Though the title of this story talks of the family “recipe”, in truth, it’s recipes: The star of the story is a cookbook collated and then handed down from generation to generation. Some recipes get lost through sticky mishaps; others are written down and added; the entire life of the cookbook a repetition of losses and additions. I liked the cyclic structure this forced onto the story, which was otherwise remarkably devoid of plot in a way that did not make the story feel deficient. My only complaint is that I found the ending weak; I would probably have stopped with simply “Everyone knew that it was never just a cookbook.”
Detective Angie Ferguson has been assigned to investigate the death of Henry Van Patten, a case in which “nothing in the account, detailed by an Officer Benton, appeared abnormal.” Except, of course, that would be too easy…
And so what we have here is a fun little mystery/SF story as Angie solves the farmer’s mysterious death. Goyan captured perfectly the way a mind can flit from one subject to another, seeing strange patterns, identifying connections (even if those connections aren’t really there) — it’s not often I read a character and think “oh, she thinks like I do”, so I really enjoyed this. But don’t read it if you’re squeamish about graphic descriptions of bugs.
With just a few sentences Cuinn manages to capture the frenetic horror of modern-day multi-tasking life — IMing while sending an email while talking on the phone, all wrapped up in the horror that is working in a call center. Throw in some recalcitrant androids, and this story just seems to hit a lot of nails on the head. I thought this story was really well done — well written, snappy, nicely balanced with humor, and just good fun to read.
(Originally published in Daily Science Fiction, 2011.)
Content note: References to rape.
The titular wayfarers in Morris’s story are only vaguely hinted at, and the hints are not pretty — they are drug-users, they shriek and scream, they will rape “anyone they think can make babies,” as Meli, the head whore of Honeycomb, tells Athena, the narrator. As of the opening of the story, that class of people now contains Athena, whose period has just started and who “For twelve years I figured that one day I would wake up a boy. Bein’ a woman was worse than bein’ dead.”
Athena has to face not only the betrayal of her body but also the capture of her friend by the wayfarers. The only way to rescue the one is to come to terms with the other. In the end, I mostly felt sad for Athena. No one should have to feel resigned about being a woman, not when there are other options out there.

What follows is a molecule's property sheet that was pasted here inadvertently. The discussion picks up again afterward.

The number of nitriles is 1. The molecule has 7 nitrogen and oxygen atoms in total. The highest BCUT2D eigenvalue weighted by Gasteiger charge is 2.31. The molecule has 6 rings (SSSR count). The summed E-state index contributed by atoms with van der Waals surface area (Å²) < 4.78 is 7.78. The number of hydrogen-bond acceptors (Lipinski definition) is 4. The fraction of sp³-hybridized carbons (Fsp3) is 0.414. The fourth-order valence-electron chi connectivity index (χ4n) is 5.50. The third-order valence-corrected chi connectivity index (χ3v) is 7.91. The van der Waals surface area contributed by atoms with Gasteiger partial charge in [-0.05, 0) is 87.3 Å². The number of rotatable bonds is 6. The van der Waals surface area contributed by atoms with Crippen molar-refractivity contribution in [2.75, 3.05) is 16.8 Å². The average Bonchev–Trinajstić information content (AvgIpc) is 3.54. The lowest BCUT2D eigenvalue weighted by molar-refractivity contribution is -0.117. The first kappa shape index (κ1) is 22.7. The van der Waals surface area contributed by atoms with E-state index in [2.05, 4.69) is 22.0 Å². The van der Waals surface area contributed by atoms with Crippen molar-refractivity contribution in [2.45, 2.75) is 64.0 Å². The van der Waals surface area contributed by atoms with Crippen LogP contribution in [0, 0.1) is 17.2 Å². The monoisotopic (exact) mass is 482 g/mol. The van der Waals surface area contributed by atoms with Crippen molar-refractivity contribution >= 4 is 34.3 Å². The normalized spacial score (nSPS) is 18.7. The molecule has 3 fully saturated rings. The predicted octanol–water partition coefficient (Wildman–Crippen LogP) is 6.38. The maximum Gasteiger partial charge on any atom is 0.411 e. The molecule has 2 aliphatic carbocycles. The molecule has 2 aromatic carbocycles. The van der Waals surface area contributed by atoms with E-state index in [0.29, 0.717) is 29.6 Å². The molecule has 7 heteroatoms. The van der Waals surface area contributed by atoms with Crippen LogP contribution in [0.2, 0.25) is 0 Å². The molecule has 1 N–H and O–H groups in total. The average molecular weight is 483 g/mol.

This story had a lot of Neon Genesis Evangelion overtones — a motley collection of people and mechs they must control in order to save humanity. But since it was a short story rather than a drawn-out TV series, a proportionally higher percentage of story space was spent explaining what the mechs were and how they worked. At the end, I kind of wanted more story, and less explanation. (I also think there was a continuity error — pretty sure the two references to Mr. Hernandez were supposed to be to Mr. Henderson. Props for the character in the wheelchair, though.)
This one was a bit off the mark for me. I spent a lot of the story confused about chronology (partly, I think, because the initial paragraph set me up to think that Ledo the artist was dead, but then it turned out they weren’t? At least I don’t think so? Like I said: Confusion.), and despite the fact that at times it felt like there was a lot of back-story being dumped in a bit clumsily, I still never felt like I got a good picture of just what, exactly, the setting was. It was frustrating, because I wanted to understand what was going on, but never quite did.
This story surprised me with the deftness that it balanced upon fine lines — the line between urban fantasy and something richer and more wild, the line between witchcraft and madness. There were many times when I was uncertain how reliable a narrator Jone could be, and this uncertainty and tension gave a depth to this story that a lot of LSQ stories strive for but don’t quite reach.
My only complaint with the story was the use of the present tense, which I found so clunky it kept yanking me out of the story.
Wow, this story, published four years ago, was surprisingly difficult to read in the current climes of mass protests and riots, and a lingering insidious disease. Bonanno I’m sure had no idea what 2020 would bring, but her story reads very much like a picture of our near future. Except for the bit where physiology doesn’t work the same way in Bonanno’s world as it does in ours — a very pleasant little bit of world-building that I enjoyed.
What a beautiful and satisfying story to read this was. It’s the story of two childhood friends, Fel and Bas, and the different ways their heritages and histories dictate their future. There was a richly built world in the background of them, and a steadfast love between them no matter what tried to keep them apart. I was only a little bit disappointed by the ending, because I would have liked space to have been left for more character development.
Content note: Slavery.
This story was not at all what I expected. Celester, the narrator, is a self-described “Trashcan baby”, the sort of foundling who deserves to get stuck in a dead-end job issuing permits. And least, that is the facade that she puts up, not wanting to admit that there might be something else underneath her hard exterior. There are so many ways the story could then go, and none of the ways it did go were ones I could’ve imagined. There were twists and turns and hints and clues right the way through.